Not surprisingly, the chambray was a dream to cut out, so cutting was no issue.
TIP: One thing I've been trying if I have a yoke pair to cut out, or something else that really has to match up to ensure a good sew up, is to cut one piece and then use it as the template for the second piece, then make sure that they really do match up with a final critical eye. This, with the same seam allowance used, should help ensure that things go smoothly. In this case, I'm happy to report that they did! But more of that later.
The sew up
One begins this sew up with one of the hardest part first: fitting the yoke to the front panel. This entails matching outside curves, which, as any quilter knows, isn't the easiest thing in the world. I used my old friend: (over?)pinning to help me ensure that all went swimmingly. Even so, I still had a few tucks where the fabric of the front panel had folded while I sewed. I wished very much that I had pinned the PANEL side so I could better control it. This is in general a lesson that I've started to learn - there are strategic decisions to be made about which side to sew on.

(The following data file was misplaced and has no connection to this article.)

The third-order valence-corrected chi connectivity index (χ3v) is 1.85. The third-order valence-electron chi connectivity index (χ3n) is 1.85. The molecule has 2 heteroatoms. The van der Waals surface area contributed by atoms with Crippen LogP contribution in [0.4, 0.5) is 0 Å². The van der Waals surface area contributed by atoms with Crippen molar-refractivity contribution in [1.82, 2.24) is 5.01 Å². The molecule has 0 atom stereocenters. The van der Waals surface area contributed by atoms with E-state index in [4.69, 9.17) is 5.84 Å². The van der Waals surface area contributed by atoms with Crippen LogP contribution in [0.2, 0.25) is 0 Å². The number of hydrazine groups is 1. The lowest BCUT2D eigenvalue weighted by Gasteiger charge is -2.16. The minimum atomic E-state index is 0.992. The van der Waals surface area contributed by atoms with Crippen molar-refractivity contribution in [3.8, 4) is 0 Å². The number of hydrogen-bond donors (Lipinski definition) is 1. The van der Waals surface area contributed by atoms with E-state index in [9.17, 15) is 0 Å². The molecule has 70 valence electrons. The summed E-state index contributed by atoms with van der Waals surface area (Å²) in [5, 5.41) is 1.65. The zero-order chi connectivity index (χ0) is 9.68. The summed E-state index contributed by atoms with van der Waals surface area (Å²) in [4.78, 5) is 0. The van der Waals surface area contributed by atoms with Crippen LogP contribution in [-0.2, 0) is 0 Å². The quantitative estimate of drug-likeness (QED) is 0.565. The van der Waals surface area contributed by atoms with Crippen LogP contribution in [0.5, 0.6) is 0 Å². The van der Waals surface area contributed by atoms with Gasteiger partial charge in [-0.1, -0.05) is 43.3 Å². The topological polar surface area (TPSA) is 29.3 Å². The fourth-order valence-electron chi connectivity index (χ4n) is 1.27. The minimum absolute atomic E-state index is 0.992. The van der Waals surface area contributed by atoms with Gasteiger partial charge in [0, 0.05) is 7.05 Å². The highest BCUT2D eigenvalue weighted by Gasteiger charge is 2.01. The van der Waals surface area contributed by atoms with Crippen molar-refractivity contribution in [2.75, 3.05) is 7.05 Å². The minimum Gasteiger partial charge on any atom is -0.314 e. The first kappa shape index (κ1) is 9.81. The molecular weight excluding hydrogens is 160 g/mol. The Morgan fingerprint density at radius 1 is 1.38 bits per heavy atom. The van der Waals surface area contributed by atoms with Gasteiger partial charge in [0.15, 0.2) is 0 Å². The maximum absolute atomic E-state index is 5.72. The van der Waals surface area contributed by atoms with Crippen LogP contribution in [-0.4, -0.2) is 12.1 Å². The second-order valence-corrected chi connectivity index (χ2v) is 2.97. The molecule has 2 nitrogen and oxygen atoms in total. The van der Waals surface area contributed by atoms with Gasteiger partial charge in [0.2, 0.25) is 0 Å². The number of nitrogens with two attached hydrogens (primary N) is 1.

After I sewed up the front yoke, I also pinned a bit to do the topstitching and ensure that the seam allowance on the inside was neatly sewn down by the beautiful topstitching.
The next step is to put on the yoke - you know, the thing that goes over the shoulders of the dress and/or dress shirt to create a smooth line across the shoulders and connects the sleeves.
PATTERN TIP: The tricky part on this particular pattern was that the yoke has slightly more fabric over the shoulder seam than the dress panel, and the pattern isn't super clear where to put it. Should it fall to the outside (sleeve side)? Or inside (neck side)? For future reference IT GOES ON THE INSIDE!
(I made this mistake and unpicked the pattern and resewed it. Thankfully, the seams were short and I love working with the fabric, so whatever you do with it is fun. It goes on the inside because that way when you sew the back neck seam together, it makes a perfect little line with the front neck.)